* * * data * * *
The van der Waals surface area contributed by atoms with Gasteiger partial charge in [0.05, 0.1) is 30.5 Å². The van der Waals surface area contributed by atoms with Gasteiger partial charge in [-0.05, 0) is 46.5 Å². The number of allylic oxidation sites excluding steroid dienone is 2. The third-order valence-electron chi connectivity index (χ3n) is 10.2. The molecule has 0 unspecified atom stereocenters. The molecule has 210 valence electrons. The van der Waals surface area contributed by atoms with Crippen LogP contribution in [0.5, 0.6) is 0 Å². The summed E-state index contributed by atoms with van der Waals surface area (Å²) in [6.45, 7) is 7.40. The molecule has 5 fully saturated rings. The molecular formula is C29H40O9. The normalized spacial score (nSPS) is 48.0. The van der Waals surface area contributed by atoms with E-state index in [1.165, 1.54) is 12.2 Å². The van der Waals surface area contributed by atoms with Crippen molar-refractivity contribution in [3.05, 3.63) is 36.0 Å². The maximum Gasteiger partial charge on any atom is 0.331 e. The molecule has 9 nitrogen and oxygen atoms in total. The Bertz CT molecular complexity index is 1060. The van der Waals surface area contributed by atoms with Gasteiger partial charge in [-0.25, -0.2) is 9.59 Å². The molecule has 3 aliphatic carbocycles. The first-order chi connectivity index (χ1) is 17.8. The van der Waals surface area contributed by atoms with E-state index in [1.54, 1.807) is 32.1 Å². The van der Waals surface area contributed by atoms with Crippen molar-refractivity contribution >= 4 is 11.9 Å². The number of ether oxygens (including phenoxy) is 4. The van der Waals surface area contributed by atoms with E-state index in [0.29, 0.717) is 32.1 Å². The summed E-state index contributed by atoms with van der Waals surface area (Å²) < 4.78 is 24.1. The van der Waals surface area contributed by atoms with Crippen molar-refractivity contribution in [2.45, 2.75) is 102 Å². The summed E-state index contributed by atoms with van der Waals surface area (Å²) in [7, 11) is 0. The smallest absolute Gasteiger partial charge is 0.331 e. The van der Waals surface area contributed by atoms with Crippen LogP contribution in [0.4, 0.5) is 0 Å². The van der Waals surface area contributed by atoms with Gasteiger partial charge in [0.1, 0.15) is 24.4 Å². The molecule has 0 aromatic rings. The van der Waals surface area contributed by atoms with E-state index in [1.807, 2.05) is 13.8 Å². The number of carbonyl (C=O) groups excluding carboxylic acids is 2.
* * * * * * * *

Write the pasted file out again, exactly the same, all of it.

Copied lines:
The van der Waals surface area contributed by atoms with Gasteiger partial charge in [0.05, 0.1) is 30.5 Å². The van der Waals surface area contributed by atoms with Gasteiger partial charge in [-0.05, 0) is 46.5 Å². The number of allylic oxidation sites excluding steroid dienone is 2. The third-order valence-electron chi connectivity index (χ3n) is 10.2. The molecule has 0 unspecified atom stereocenters. The molecule has 210 valence electrons. The van der Waals surface area contributed by atoms with Crippen LogP contribution in [0.5, 0.6) is 0 Å². The summed E-state index contributed by atoms with van der Waals surface area (Å²) in [6.45, 7) is 7.40. The molecule has 5 fully saturated rings. The molecular formula is C29H40O9. The normalized spacial score (nSPS) is 48.0. The van der Waals surface area contributed by atoms with E-state index in [1.165, 1.54) is 12.2 Å². The van der Waals surface area contributed by atoms with Crippen molar-refractivity contribution in [3.05, 3.63) is 36.0 Å². The maximum Gasteiger partial charge on any atom is 0.331 e. The molecule has 9 nitrogen and oxygen atoms in total. The Bertz CT molecular complexity index is 1060. The van der Waals surface area contributed by atoms with Gasteiger partial charge in [-0.25, -0.2) is 9.59 Å². The molecule has 3 aliphatic carbocycles. The first-order chi connectivity index (χ1) is 17.8. The van der Waals surface area contributed by atoms with E-state index in [1.54, 1.807) is 32.1 Å². The van der Waals surface area contributed by atoms with Crippen molar-refractivity contribution >= 4 is 11.9 Å². The number of ether oxygens (including phenoxy) is 4. The van der Waals surface area contributed by atoms with E-state index in [0.29, 0.717) is 32.1 Å². The summed E-state index contributed by atoms with van der Waals surface area (Å²) < 4.78 is 24.1. The van der Waals surface area contributed by atoms with Crippen molar-refractivity contribution in [2.45, 2.75) is 102 Å². The summed E-state index contributed by atoms with van der Waals surface area (Å²) in [7, 11) is 0. The smallest absolute Gasteiger partial charge is 0.331 e. The van der Waals surface area contributed by atoms with Crippen LogP contribution in [0.4, 0.5) is 0 Å². The van der Waals surface area contributed by atoms with Gasteiger partial charge in [0.1, 0.15) is 24.4 Å². The molecule has 0 aromatic rings. The van der Waals surface area contributed by atoms with E-state index in [1.807, 2.05) is 13.8 Å². The number of carbonyl (C=O) groups excluding carboxylic acids is 2.